December 2004
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Day December 22, 2004

Moron of the Day

Goes to Andrea Minnon from North Berwick, Maine. She is trying to get The Catcher in the Rye banned from the freshman curriculum at her son’s high school. My favorite part of the article is this:

Andrea Minnon of Lebanon said she had never heard of “The Catcher in the Rye” before she learned that it was on her 14-year-old son Spencer’s freshman reading list.

After Andrea Minnon went online to research “The Catcher in the Rye,” which had been assigned to her son, she decided that it espouses immoral ideas. Now she is reading the novel.

I don’t really care what she thinks about it, she is entitled to her opinion (although she probably should RTFB first) however the thing that irks me about people like Ms. Minnon is they have this weird idea that their principles should be pressed on everyone. If you want your child to grow up in a vacuum of ignorance go ahead but what is up with forcing your principles on everybody?

Naughty or Nice

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You can check here to see if you are on Santa’s Naughty or Nice list. As the certificate above illustrates, I am on the nice list. Boo-yah

Space Art in Children’s books 1950′s to 1970′s

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The picture above is from the 1951 book, “The Young Adventurer’s Pocket Book of Space Travel.”

In post-World War II America anything seemed possible, even going to the Moon! There appeared in 1949, a book The Conquest of Space , which led to a new trend in children’s books. These books outlined the future the children of the “baby boom” would grow up in, the world of space (example). The illustrations in these books show facts (as they were known) mixed in with the fantasy of space flight and led many of the readers of these books to “dream of space”.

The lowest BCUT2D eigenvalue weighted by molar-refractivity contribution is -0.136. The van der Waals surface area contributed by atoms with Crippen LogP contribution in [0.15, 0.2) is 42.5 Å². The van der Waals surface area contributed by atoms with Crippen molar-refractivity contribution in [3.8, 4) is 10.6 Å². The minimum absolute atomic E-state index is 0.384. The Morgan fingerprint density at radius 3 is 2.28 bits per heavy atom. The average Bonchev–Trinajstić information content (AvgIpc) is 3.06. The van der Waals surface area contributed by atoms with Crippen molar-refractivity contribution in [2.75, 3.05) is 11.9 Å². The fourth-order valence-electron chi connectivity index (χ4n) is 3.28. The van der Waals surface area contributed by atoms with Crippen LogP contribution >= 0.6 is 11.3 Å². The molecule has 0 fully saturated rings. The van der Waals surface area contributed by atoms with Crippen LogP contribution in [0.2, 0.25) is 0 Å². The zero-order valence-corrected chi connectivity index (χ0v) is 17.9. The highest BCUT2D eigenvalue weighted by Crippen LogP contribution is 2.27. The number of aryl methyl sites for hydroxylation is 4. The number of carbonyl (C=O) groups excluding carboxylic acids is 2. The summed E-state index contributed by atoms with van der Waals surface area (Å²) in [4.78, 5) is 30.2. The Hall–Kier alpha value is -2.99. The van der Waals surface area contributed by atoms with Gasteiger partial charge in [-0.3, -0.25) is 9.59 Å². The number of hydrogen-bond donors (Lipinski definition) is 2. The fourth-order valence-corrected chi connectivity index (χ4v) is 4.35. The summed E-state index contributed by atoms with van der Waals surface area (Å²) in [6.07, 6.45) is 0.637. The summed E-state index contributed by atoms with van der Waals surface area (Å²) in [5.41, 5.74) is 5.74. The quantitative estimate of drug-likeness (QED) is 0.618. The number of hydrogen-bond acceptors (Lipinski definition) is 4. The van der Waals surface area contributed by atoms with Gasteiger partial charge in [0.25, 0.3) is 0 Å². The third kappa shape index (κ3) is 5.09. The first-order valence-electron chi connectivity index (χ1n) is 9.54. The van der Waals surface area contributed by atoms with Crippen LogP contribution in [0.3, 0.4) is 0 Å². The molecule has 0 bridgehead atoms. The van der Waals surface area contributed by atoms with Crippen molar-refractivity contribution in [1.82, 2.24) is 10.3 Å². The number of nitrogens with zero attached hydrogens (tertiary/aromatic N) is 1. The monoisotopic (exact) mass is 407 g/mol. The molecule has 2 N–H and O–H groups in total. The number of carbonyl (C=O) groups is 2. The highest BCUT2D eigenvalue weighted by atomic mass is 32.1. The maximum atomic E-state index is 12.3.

A Depression Art Gallery

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Nice gallery but takes forever to load.

Decorate the Tree

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Here is a cute game for the holidays. Decorate this Christmas tree without it tipping over.

Photos from the Arkansas State Prison 1915-1937

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These images are based on a group of about two hundred 3×4″ identification photographs made between 1914 and 1937 that I found in a drawer in the Arkansas penitentiary in the summer of 1975. The photographs of the men were loose in the drawer; the photographs of the women—all of them white— were in a small brown envelope. Most of the photographs of the men were taken inside, against a wall or a cloth; most of the photographs of the women were taken outside, near a fence, in a wicker chair.

(via Exclamation Mark)

Huh Corp

They do stuff.
(via Bifurcated Rivets)


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